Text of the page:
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Functional DSLs for Biocomputation



Colin Gravill talks about how using F# to construct a shared analysis engine and the languages used to make the individual tools.


Colin Gravill is a software developer at Microsoft Research in the biological computation group. He has a background in computational modeling and visualization from a venerable Fortran77 project to JavaScript. A recent convert to functional approaches pure and pragmatic, now working on biological simulations in F#.

About the conference

Intended to be hands-on and interactive, FP Days gives you the opportunity to share experiences with others, find out more about the latest available tools and techniques, network with your peers and have a thoroughly enjoyable experience.The event has a strong, practical focus on learning more about the principles of Functional Programming, using it effectively and exploring possibilities with current FP technologies.

Recorded at:

Mar 08, 2013

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Community comments

  • Active Patterns are really very useful

    by Faisal Waris,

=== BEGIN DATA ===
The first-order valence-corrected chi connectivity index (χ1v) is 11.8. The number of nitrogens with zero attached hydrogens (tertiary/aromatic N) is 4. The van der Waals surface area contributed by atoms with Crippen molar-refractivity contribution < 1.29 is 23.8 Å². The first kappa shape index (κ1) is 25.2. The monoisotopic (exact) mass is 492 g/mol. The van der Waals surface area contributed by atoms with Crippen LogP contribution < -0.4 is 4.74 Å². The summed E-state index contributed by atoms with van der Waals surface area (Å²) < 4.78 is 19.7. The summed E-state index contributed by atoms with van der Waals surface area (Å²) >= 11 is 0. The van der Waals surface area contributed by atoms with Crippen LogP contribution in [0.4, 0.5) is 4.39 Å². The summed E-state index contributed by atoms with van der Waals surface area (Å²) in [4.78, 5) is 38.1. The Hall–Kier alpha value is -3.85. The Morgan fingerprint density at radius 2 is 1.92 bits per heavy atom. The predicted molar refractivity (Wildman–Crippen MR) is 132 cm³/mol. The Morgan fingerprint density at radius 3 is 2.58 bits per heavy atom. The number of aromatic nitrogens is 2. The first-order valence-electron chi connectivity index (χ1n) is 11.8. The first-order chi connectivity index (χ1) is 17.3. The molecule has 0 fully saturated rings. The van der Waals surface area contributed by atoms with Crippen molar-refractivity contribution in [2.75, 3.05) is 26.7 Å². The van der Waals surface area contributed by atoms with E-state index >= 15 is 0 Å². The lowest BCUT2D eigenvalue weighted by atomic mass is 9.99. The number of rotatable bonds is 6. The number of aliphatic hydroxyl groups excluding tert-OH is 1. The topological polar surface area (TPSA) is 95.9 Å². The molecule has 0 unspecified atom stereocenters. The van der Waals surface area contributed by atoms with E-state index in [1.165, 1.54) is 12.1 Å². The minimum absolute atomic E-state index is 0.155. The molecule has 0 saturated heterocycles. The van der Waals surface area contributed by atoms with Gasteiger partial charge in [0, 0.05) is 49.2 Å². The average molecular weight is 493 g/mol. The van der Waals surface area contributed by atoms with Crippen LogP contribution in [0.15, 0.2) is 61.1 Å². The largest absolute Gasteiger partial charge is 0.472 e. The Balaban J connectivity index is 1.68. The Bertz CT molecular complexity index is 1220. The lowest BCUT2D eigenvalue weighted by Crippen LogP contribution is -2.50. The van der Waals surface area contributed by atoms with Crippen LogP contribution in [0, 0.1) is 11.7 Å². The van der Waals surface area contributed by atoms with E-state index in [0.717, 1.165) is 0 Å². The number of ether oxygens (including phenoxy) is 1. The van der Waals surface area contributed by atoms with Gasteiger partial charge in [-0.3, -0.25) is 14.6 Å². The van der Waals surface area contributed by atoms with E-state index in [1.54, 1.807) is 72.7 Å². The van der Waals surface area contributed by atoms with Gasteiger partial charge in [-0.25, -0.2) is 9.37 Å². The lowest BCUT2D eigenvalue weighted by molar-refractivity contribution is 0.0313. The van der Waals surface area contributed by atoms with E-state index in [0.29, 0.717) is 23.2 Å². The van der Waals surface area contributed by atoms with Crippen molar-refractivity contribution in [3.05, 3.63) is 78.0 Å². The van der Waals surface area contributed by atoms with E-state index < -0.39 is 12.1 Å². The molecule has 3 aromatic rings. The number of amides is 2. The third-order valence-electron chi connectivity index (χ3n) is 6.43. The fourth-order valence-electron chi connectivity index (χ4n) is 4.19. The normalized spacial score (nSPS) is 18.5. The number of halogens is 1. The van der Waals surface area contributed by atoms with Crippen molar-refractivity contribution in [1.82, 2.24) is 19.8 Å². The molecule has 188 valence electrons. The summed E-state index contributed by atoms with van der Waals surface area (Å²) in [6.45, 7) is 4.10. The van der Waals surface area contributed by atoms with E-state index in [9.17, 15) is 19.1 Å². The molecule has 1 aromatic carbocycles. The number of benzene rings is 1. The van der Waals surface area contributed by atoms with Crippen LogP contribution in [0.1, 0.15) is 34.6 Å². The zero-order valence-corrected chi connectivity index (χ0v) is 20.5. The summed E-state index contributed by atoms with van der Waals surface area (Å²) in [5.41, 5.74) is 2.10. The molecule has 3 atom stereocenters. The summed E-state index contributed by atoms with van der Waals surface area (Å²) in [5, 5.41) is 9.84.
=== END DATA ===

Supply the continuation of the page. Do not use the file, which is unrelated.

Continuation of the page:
Your message is awaiting moderation. Thank you for participating in the discussion.

    as an example here is an HTML parser in only 140 lines of F# using Active Patterns:

  • Re: Active Patterns are really very useful

    by Colin Gravill,

    Your message is awaiting moderation. Thank you for participating in the discussion.

    Nice use of the active pattern parser approach Faisal. You should definitely share the HTML parser on the excellent, and since released, Try F# ( The example driver just needs tweaking use asynchronous workflows then works great:

    let download (href:string)=
    async {
    let ws = new System.Net.WebClient()
    let! html = ws.AsyncDownloadString(Uri(href))
    return html

    |> (download >> Async.RunSynchronously >> parse >> serialize >> parse)

    The example from my talk for species parsing is on there for people to experiment with:

Allowed html: a,b,br,blockquote,i,li,pre,u,ul,p

Allowed html: a,b,br,blockquote,i,li,pre,u,ul,p